Giving teeth to this academic talk was the hostile-takeover boom. The 1974 bid for battery maker ESB by the International Nickel Co. kicked things off. By the early 1980s, junk-bond-fueled upstarts were assaulting some of the nation's largest corporations. CEOs learned that if their stock lagged, somebody might buy their companies and throw them out.
The result was a new standard of corporate and CEO performance, what Rappaport in a 1981 Harvard Business Review article dubbed "shareholder value." The job of the CEO was to make shareholders money. For Rappaport this was a long-run goal, best accomplished by a careful focus on metrics like free cash flow and the cost of capital. Some big-company CEOs, like Welch at GE (Charts) and Reuben Mark at Colgate-Palmolive (Charts), took this talk to heart and over decades-long tenures helped create lasting value for shareholders.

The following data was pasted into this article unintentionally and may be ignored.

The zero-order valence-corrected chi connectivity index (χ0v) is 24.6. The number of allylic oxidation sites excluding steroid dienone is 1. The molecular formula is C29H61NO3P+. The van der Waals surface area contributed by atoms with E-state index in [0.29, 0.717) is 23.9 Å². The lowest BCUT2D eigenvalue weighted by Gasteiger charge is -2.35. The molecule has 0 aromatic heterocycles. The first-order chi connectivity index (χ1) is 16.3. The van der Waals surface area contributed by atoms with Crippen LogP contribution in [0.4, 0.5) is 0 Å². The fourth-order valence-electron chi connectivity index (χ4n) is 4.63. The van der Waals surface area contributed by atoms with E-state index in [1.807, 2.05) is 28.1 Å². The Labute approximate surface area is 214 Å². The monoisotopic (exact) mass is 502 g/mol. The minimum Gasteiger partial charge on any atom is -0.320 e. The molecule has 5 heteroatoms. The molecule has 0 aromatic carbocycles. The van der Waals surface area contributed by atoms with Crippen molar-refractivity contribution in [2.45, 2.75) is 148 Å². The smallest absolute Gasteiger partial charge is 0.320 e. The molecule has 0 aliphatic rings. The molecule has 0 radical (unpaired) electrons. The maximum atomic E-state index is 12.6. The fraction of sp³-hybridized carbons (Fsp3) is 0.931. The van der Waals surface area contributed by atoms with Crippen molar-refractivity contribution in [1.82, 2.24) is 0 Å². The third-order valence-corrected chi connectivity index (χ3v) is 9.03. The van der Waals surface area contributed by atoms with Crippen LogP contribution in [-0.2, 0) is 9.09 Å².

But the long bull market that began in 1981 made it seem much easier than that. Stock gains came quickly and spectacularly, and the CEOs on whose watch they occurred were celebrated as superheroes, capable of transforming a corporation with a few bold strategic moves. Their stock- option-rich pay packages reflected this new status, as did the hiring process for new CEOs, which increasingly favored well-known outsiders.
In the process, the quest for shareholder value became focused on - and eventually distorted by - short-term measures. The simplest way to keep your stock rising was to meet or exceed the "consensus" quarterly earnings estimate set by Wall Street analysts. Those analysts made their forecasts after consulting with company executives, so a missed target was a possible indication that a CEO wasn't on top of his operations.